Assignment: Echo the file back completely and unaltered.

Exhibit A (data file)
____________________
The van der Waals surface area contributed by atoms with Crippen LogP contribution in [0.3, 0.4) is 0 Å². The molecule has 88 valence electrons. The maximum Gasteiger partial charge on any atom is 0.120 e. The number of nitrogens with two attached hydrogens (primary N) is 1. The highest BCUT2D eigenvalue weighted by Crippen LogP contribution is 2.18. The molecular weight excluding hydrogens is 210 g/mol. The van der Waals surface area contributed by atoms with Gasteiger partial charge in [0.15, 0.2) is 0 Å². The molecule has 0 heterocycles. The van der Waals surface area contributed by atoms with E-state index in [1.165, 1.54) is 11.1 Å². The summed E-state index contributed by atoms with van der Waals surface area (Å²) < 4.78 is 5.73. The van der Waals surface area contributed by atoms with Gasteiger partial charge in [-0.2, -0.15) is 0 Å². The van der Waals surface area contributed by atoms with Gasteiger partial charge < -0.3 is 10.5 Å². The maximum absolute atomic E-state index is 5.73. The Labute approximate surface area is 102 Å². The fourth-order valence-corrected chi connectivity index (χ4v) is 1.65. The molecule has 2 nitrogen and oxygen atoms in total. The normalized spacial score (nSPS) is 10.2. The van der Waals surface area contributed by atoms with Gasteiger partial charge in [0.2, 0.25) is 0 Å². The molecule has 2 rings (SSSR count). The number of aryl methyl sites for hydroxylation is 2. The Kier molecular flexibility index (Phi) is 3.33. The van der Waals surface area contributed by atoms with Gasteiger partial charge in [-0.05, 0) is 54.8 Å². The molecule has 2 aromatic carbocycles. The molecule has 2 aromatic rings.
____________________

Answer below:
The van der Waals surface area contributed by atoms with Crippen LogP contribution in [0.3, 0.4) is 0 Å². The molecule has 88 valence electrons. The maximum Gasteiger partial charge on any atom is 0.120 e. The number of nitrogens with two attached hydrogens (primary N) is 1. The highest BCUT2D eigenvalue weighted by Crippen LogP contribution is 2.18. The molecular weight excluding hydrogens is 210 g/mol. The van der Waals surface area contributed by atoms with Gasteiger partial charge in [0.15, 0.2) is 0 Å². The molecule has 0 heterocycles. The van der Waals surface area contributed by atoms with E-state index in [1.165, 1.54) is 11.1 Å². The summed E-state index contributed by atoms with van der Waals surface area (Å²) < 4.78 is 5.73. The van der Waals surface area contributed by atoms with Gasteiger partial charge in [-0.2, -0.15) is 0 Å². The van der Waals surface area contributed by atoms with Gasteiger partial charge < -0.3 is 10.5 Å². The maximum absolute atomic E-state index is 5.73. The Labute approximate surface area is 102 Å². The fourth-order valence-corrected chi connectivity index (χ4v) is 1.65. The molecule has 2 nitrogen and oxygen atoms in total. The normalized spacial score (nSPS) is 10.2. The van der Waals surface area contributed by atoms with Gasteiger partial charge in [0.2, 0.25) is 0 Å². The molecule has 2 rings (SSSR count). The number of aryl methyl sites for hydroxylation is 2. The Kier molecular flexibility index (Phi) is 3.33. The van der Waals surface area contributed by atoms with Gasteiger partial charge in [-0.05, 0) is 54.8 Å². The molecule has 2 aromatic carbocycles. The molecule has 2 aromatic rings.